Tattoo Kits

February 25, 2017

A Body to Bury

by prophecy / How to Tattoo / 0 Comments



NEW BATAAN, Compostela Valley – It is high noon, and Dante Balura has walked many hours. He has done this for 5 days, plodding down dirt roads like this one, left hand wrapped in a red plastic bag, a pink hand towel clutched in the other. He is looking for his family, and he hopes they are here.

The 25-year-old laborer was working in Davao when he saw on television how tropical storm Pablo ripped through Compostela Valley. He arrived in Barangay Andap, Purok 1 to find his house shattered, and his family gone. His few surviving neighbors said they had been swept away. He went straight to the town hall, where he found 4 relatives among the survivors. A total of 18 more were missing: his wife Josephine, his 3 children—5-year-old Dan Jimmy, three-year-old Dan Joshua and 10-month-old Daphne Joy—his parents-in-law, siblings, along with his wife’s siblings, uncle, nieces and nephews.

“I went to look at all the dead they brought, but I couldn’t recognize anyone because of what they went through.”

Andap is one of New Bataan’s hardest-hit villages, where bodies are still being retrieved from under piles of logs. Mass graves are being dug by local authorities for the unidentified bodies.

One day after President Benigno Aquino III shook hands with constituents and announced his intent to normalize the situation, corpses lie scattered on Compostela roads covered with flies. Dante is one of many who hunt for bodies days after the typhoon. Some ride motorcycles from town to town, others wait in evacuation centers and outside mortuaries for word of new recoveries.

It is Dante’s brother in Davao who lent him the money to pay for food and water, enough to sustain Dante during the trek from funeral home to the town. He has checked records of survivors and included all 18 of his family members in the list of the missing. He has gone from New Bataan to Tagum City in Northern Davao to New Bataan again, visiting morgues and wakes, opening every coffin, following army trucks hauling back recovered bodies.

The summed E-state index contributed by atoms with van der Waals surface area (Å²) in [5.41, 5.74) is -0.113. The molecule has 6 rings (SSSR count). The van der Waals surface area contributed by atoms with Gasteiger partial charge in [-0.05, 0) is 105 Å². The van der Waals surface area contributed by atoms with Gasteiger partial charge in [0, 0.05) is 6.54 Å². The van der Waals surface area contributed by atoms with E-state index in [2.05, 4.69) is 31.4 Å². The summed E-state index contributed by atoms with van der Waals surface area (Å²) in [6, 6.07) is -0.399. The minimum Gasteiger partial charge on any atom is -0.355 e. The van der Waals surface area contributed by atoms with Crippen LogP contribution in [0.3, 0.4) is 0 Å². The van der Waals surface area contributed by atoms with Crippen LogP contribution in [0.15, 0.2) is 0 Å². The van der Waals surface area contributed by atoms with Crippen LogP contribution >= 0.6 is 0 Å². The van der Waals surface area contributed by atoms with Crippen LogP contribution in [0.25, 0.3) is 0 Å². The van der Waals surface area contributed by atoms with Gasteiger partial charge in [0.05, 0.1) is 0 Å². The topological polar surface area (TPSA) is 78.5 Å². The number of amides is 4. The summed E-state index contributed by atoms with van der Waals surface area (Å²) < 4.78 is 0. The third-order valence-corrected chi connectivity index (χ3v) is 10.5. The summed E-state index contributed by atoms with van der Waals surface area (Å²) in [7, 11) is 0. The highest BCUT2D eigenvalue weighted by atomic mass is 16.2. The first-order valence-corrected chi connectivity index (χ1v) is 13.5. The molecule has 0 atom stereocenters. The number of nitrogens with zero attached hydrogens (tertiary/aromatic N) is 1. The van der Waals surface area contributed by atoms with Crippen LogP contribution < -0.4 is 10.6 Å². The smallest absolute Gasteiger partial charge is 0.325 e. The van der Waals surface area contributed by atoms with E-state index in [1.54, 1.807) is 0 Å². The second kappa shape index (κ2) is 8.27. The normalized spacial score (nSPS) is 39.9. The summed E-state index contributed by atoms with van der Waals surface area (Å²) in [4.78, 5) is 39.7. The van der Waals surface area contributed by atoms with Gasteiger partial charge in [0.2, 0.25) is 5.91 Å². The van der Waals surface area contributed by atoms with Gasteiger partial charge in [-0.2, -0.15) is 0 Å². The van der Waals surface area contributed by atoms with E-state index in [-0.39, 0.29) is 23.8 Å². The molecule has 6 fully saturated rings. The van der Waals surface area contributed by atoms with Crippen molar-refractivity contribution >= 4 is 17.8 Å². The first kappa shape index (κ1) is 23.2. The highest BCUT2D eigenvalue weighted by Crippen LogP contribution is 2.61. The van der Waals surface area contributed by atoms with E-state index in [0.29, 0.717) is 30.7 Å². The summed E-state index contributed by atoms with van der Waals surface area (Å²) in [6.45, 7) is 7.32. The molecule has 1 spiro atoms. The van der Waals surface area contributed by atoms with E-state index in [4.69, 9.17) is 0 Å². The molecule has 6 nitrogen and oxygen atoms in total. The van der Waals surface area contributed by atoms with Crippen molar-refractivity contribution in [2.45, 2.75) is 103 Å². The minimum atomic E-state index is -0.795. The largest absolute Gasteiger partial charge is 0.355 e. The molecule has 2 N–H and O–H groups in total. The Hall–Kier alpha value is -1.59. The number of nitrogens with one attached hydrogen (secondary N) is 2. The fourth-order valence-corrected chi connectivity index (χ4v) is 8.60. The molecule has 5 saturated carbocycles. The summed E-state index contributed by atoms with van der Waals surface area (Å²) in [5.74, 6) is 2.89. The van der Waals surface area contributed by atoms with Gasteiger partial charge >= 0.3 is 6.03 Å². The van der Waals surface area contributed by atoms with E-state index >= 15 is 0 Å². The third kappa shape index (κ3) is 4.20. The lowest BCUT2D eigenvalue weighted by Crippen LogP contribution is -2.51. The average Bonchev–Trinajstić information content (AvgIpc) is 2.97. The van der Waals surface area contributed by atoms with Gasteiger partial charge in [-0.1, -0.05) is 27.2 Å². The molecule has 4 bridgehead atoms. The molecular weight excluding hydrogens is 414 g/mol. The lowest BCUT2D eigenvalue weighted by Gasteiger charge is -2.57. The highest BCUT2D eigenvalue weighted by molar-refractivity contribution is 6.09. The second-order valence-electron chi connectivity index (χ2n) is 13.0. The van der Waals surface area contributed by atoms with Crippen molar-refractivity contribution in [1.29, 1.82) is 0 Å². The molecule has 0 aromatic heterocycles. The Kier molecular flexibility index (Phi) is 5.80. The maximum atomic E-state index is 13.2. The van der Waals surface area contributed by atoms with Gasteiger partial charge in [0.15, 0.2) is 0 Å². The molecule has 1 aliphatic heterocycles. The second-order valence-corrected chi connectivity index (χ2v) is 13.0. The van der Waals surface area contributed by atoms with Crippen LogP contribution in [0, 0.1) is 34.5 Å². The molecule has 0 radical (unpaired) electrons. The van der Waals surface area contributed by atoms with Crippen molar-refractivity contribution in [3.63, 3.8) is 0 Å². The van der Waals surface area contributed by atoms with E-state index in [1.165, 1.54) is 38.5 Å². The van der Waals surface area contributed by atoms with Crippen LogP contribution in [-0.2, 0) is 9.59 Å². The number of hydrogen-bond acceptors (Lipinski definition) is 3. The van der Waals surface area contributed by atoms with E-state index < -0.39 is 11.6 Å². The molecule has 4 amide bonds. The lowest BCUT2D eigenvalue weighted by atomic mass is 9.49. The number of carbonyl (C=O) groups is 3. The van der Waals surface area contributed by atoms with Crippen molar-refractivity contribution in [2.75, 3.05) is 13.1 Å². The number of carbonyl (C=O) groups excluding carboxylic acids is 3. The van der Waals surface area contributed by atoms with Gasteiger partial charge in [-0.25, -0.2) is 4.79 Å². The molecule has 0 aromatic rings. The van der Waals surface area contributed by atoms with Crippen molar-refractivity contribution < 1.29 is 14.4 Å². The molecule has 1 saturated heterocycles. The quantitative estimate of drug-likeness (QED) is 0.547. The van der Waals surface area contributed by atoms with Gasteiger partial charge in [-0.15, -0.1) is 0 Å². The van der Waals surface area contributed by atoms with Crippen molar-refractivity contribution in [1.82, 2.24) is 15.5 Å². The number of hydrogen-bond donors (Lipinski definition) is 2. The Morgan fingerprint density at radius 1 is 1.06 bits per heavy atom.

Only wish left

At first he had hope some of his family would be found alive, now all he prays for is a body to bury.

“I will accept whatever happened to them, all I ask from God is that I see them again, even if they’re dead, so that I can bury them, so that I can be the one to have them buried.”

It is the only way, he says, for his family to rest in peace.

Today he stands over body bags lining the side of a dirt road near a river that was once a road. Most of the bags are already open. A greasy arm stretches out of one bag, a knee out of another. There are bodies frozen in rigor mortis, stuffed into the bags, arms and legs akimbo, fingers fat and swollen and crusted with mold.

Dante bends over each of the 18 corpses, looking into faces, turning bodies, searching for this brother’s tattoo, that son’s birthmark. The pink towel is pressed against his nose and mouth. The stench is overpowering. It does not matter, because the body wrapped in a tablecloth under the body bag could be his wife, his mother-in-law, his sister.

He will keep on searching until the recovery teams pull back. He will wait and walk until he has seen every body. Then he will go back to Davao, away from Compostela Valley, and begin again, whatever beginning means for a man who has lost it all.

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